Manangoi, Obiri & Semenya All Victorious On Final Day of IAAF World Championships

By David Monti, @d9monti (c) 2017 Race Results Weekly, all rights reserved LONDON (13-Aug) — On the final night of competition at the 16th IAAF World Championships at London Stadium here, middle and long distance athletes took center stage in front of 55,520 enthusiastic fans.  When all of the racing had concluded, Elijah Manangoi of […]

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By David Monti, @d9monti
(c) 2017 Race Results Weekly, all rights reserved

LONDON (13-Aug) — On the final night of competition at the 16th IAAF World Championships at London Stadium here, middle and long distance athletes took center stage in front of 55,520 enthusiastic fans.  When all of the racing had concluded, Elijah Manangoi of Kenya (1500m), Hellen Obiri of Kenya (5000m) and Caster Semenya of South Africa (800m) left the stadium with gold medals around their necks helping their nations to rank second and third, respectively, in the overall medal table behind only the United States.

Of the three Obiri, last year’s Rio Olympic 5000m silver medalist, was the first to take to the track here tonight.  She knew she was in for a tough race against Ethiopia’s Almaz Ayana, the woman who won the 10,000m at these both these championships and last summer’s Olympics.

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After an exceptionally slow start where none of the women wanted to lead, Ayana finally took to the lead about 1400 meters into the race, turning a 65.9-second lap to string out the field.  Obiri followed her, staying close.  Obiri, a 3:57.05 1500m runner, was happy to follow Ayana.

“I knew Ayana was very strong,” Obiri told Race Results Weekly.  “So, I asked myself if Ayana is going to be in the front I’m going to follow.”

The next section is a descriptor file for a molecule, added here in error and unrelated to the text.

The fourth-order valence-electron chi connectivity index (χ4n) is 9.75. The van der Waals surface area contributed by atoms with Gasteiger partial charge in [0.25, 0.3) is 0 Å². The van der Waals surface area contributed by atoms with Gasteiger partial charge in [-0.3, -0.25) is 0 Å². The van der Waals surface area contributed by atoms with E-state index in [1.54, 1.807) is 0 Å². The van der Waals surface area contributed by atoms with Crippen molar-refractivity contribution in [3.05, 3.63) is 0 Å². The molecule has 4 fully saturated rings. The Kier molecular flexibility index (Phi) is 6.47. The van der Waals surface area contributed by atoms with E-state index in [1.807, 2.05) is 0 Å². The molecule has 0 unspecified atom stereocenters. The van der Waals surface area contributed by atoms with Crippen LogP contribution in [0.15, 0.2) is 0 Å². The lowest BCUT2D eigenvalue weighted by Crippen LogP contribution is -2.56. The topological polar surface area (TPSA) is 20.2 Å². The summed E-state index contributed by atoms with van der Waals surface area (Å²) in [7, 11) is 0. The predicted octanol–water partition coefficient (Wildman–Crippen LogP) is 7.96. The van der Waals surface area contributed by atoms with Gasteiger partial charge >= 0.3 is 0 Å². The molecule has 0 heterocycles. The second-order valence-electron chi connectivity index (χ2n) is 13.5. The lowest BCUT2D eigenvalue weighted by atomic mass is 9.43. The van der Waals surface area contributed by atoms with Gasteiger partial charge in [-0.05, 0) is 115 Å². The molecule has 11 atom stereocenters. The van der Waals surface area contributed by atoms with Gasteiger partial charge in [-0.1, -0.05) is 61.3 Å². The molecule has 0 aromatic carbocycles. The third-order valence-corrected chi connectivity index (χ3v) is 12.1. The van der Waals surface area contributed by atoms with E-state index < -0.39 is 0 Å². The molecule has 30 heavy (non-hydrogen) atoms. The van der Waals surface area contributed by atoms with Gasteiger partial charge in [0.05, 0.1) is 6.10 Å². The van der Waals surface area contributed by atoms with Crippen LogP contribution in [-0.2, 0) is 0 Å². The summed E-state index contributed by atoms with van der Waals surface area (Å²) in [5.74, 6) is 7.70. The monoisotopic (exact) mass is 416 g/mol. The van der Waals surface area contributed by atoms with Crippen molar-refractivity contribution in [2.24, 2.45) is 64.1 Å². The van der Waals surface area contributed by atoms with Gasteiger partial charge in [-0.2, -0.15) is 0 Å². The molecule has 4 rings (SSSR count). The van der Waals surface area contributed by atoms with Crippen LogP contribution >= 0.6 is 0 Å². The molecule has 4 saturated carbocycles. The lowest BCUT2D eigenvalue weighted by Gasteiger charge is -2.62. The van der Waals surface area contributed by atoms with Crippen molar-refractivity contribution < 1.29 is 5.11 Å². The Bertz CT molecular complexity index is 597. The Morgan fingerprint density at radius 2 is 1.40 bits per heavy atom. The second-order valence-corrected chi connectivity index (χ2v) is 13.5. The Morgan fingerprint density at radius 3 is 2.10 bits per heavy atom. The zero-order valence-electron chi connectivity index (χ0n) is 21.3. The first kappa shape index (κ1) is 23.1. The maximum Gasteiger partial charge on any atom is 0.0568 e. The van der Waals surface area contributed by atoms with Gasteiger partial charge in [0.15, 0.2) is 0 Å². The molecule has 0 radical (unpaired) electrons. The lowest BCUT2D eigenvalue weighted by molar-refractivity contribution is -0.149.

The race quickly settled into a steady rhythm.  Ayana ran level 68 and 69-second laps while Obiri continued to follow closely.  The rest of the field fell back, and through 4000 meters, the leading duo had a solid 10-second lead.  Obiri knew she was in the right position, and waited.

“I knew Ayana is a front runner,” Obiri said.  “Because I knew I had a strong kick, 200, 300 (meters).  So I waited until the last 200, so I say I have to go.”

With 300 meters to go, Obiri launched her kick and Ayana had no response.  The tiny Kenyan with her long braids flying behind her simply ran away from the Ethiopian, clocking 60.7 seconds for the final lap and winning in 14:34.86.

“When I crossed I thought, whoa, I’m the world champion!” Obiri said.  “I was extremely, extremely happy.  I’m so happy.”

Ayana had a comfortable cushion over the rest of the field, and was a clear second in 14:40.35.  Behind her, Dutchwoman Sifan Hassan sprinted furiously in the final lap to drop Ethiopia’s Senbere Teferi and Kenya’s Margaret Chelimo Kipkemboi to claim bronze in 14:42.73.

“It was a difficult race,” admitted Ayana. “I am better at leading it to get the win rather than challenging in a final sprint.”

There were three Americans in the final.  Shannon Rowbury finished ninth in 14:59.92, Molly Huddle was 12th in 15:05.28, and Shelby Houlihan was 13th in 15:06.40.  All three were disappointed with their results.

“My fitness is good, but today isn’t a good reflection of that,” Rowbury lamented.


The “Big Three” of the 800-meters –South Africa’s Caster Semenya, Burundi’s Margaret Niyonsaba and Kenya’s Margaret Wambui– seemed destined to claim all the medals tonight.  But, Ajee’ Wilson of the United States had other ideas.  The 23 year-old American record holder decided to take the pace out hard from the gun and try to wear down her rivals.  She led through 200 meters (27.1 seconds), and was just a shade behind Niyonsaba at the bell in a very fast 57.98 seconds.